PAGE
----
When we last left off, we were floating gently in the sky with Bill Harrop’s “Original” Balloon Safaris and our pilot, Marc. You may remember me mentioning being a little afraid of heights, too. If you’re in the same boat, don’t for a minute let it put you off the experience- the soft, gentle rise of the balloon was honestly nothing like the upward lurch that generally has me feeling queasy. Your mileage, of course, may vary- but imagine the bragging rights if you make it.
Our mileage, meanwhile, was steadily clocking upwards. There’s nothing quite like a sunrise seen from above- it’s honestly quite indescribable. Picture long shadows stark beneath you, slowly drawing in while the sun blazes so bright at the horizon you can’t even look that way without tearing up. Camera- keen visitors and Instagram kingpins, be sure to sneak in a few panoramic shots while you’re up there too! It was a truly magical moment- I won’t spoil it more for you, because you need to see it for yourselves.
Despite the icy winter day, however, it was surprisingly warm in the balloon. Score one for fascinating facts: we’d left the cold air mostly below us, hugging the earth while we floated free. Plus there was the burners to add an extra toasty layer.
While we’re talking amazing [and slightly mystical] feats of science, the balloon proved to be surprisingly steerable too. While we drifted slowly over the valley, the clubhouse a gradually receding memory below us, Marc was able to control how fast we rose and fell as well as our general direction pretty effectively. When we eventually set down, we lucked in even more. I had frantically spent the last 30 seconds of our flight tucking away my glasses least they bounce away into the bushes- I am always, without fail, the person that will happen to- but we had a remarkably soft landing, one small bunny hop and down. I’ve had more of a jolt getting out of bed some mornings.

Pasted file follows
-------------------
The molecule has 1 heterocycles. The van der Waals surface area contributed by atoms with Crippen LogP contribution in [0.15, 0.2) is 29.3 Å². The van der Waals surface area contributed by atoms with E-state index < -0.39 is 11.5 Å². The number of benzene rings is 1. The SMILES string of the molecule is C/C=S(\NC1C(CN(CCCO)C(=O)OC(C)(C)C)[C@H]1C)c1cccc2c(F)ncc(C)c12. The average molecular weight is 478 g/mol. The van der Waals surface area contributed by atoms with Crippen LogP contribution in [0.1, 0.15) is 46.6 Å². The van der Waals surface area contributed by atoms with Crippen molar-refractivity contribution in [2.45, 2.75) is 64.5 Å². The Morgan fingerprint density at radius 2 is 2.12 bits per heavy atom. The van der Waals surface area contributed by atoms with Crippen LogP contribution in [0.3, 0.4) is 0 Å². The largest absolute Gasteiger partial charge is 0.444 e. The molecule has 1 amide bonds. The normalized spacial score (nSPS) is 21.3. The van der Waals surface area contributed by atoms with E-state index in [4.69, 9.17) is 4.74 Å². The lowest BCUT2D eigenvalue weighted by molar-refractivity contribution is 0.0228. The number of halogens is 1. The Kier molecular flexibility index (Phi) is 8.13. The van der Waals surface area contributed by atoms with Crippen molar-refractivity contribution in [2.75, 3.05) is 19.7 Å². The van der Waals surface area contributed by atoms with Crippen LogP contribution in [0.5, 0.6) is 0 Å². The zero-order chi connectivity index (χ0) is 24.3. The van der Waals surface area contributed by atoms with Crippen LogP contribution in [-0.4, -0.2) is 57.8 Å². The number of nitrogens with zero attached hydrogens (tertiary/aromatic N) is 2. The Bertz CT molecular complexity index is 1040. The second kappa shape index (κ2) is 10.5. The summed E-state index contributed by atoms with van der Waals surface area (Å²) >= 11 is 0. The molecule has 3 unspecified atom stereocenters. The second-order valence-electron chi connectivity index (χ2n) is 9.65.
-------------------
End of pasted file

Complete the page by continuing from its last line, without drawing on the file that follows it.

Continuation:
Still to come, however, was the perhaps most surreal part of the experience. As we had landed in an area fairly dense with trees, it would have been impossible for the team from Bill Harrop’s “Original” Balloon Safaris to deflate the balloon where we stood, so despite our perfect landing it was time to move on. Picture a fully-inflated air balloon standing tall and proud, fully loaded with passengers, slowly wending its way through the veldt on the back of a dinky little flatbed barely 2 inches wider then it, and you’ll have a small glimpse of the absurdity of the moment.
I’ll admit to being mighty impressed that Marc was able to set the balloon down on trailer perfectly first time, without the slightest upset. I can’t even parallel park without several attempts or a guiding hand. However, champagne awaited, so tally ho, and onward!
When we reached the perfect spot, it was time to crack the champagne- sipping gently with our new-found comrades in the perfect tranquillity of a winter African morning, balloon softly and expertly deflating behind us. There was, of course, a few extra toasts to the happy couple too.
Just as the chill was beginning to seep back and the bottles run empty, the team had finished repacking the balloon [a feat of impossibility in itself] and it was time for breakfast. The decadent spread back at the Clubhouse was both delectable and inclusive enough that even an awkward allergy-ridden soul like myself was able to gorge themselves happily. Pro tip: there’s a reason Bill is so proud of his Northumbrian porridge. Do make sure to try it with all the trimmings- it’s quite heavenly!
With a warm winter’s day finally in full bloom, a delightfully full stomach and one singularly magnificent encounter with the sky under our belts, there was little more to do then bask in new-found friendships on the veranda and enjoy the morning together. Each of the intrepid travellers went home one magnificent experience- and one brag-worthy certificate- richer, with a few new friends nestling in their phone books and an incomparable set of pictures to brag to the world with.
I made it to the sky and back- without even losing my glasses along the way. When will you take the Bill Harrop’s challenge and experience the world like few others have before?